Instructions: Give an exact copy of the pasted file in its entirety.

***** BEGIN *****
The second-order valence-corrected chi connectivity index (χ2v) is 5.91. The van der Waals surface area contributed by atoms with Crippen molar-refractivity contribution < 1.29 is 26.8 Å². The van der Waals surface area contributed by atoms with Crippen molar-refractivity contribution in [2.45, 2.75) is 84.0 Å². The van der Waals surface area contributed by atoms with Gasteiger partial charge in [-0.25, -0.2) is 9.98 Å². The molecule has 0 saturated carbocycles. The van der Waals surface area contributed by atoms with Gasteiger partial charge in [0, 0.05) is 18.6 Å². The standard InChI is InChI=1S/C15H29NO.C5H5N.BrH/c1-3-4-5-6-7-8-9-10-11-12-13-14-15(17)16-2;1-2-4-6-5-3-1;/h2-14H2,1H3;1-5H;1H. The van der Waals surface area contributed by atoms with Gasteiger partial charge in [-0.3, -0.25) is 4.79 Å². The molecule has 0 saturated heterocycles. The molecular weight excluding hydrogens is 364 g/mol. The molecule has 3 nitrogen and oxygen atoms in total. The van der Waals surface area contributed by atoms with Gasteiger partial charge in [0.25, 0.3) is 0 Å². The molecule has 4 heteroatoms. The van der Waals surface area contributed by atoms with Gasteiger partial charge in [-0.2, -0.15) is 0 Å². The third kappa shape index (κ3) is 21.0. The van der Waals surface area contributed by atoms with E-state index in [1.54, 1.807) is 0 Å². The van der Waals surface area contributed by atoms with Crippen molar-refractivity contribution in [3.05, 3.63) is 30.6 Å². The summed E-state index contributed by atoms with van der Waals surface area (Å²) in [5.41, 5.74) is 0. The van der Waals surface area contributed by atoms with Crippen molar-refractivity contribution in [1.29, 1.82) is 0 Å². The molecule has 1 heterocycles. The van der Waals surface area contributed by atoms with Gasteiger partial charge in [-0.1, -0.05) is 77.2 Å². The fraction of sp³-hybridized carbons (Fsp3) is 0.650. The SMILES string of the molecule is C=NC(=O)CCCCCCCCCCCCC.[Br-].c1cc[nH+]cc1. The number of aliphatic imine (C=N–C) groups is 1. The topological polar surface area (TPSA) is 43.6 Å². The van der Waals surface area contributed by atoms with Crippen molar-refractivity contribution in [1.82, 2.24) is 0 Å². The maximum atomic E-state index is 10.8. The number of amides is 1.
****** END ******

The second-order valence-corrected chi connectivity index (χ2v) is 5.91. The van der Waals surface area contributed by atoms with Crippen molar-refractivity contribution < 1.29 is 26.8 Å². The van der Waals surface area contributed by atoms with Crippen molar-refractivity contribution in [2.45, 2.75) is 84.0 Å². The van der Waals surface area contributed by atoms with Gasteiger partial charge in [-0.25, -0.2) is 9.98 Å². The molecule has 0 saturated carbocycles. The van der Waals surface area contributed by atoms with Gasteiger partial charge in [0, 0.05) is 18.6 Å². The standard InChI is InChI=1S/C15H29NO.C5H5N.BrH/c1-3-4-5-6-7-8-9-10-11-12-13-14-15(17)16-2;1-2-4-6-5-3-1;/h2-14H2,1H3;1-5H;1H. The van der Waals surface area contributed by atoms with Gasteiger partial charge in [-0.3, -0.25) is 4.79 Å². The molecule has 0 saturated heterocycles. The molecular weight excluding hydrogens is 364 g/mol. The molecule has 3 nitrogen and oxygen atoms in total. The van der Waals surface area contributed by atoms with Gasteiger partial charge in [0.25, 0.3) is 0 Å². The molecule has 4 heteroatoms. The van der Waals surface area contributed by atoms with Gasteiger partial charge in [-0.2, -0.15) is 0 Å². The third kappa shape index (κ3) is 21.0. The van der Waals surface area contributed by atoms with E-state index in [1.54, 1.807) is 0 Å². The van der Waals surface area contributed by atoms with Crippen molar-refractivity contribution in [3.05, 3.63) is 30.6 Å². The summed E-state index contributed by atoms with van der Waals surface area (Å²) in [5.41, 5.74) is 0. The van der Waals surface area contributed by atoms with Crippen molar-refractivity contribution in [1.29, 1.82) is 0 Å². The molecule has 1 heterocycles. The van der Waals surface area contributed by atoms with Gasteiger partial charge in [-0.1, -0.05) is 77.2 Å². The fraction of sp³-hybridized carbons (Fsp3) is 0.650. The SMILES string of the molecule is C=NC(=O)CCCCCCCCCCCCC.[Br-].c1cc[nH+]cc1. The number of aliphatic imine (C=N–C) groups is 1. The topological polar surface area (TPSA) is 43.6 Å². The van der Waals surface area contributed by atoms with Crippen molar-refractivity contribution in [1.82, 2.24) is 0 Å². The maximum atomic E-state index is 10.8. The number of amides is 1.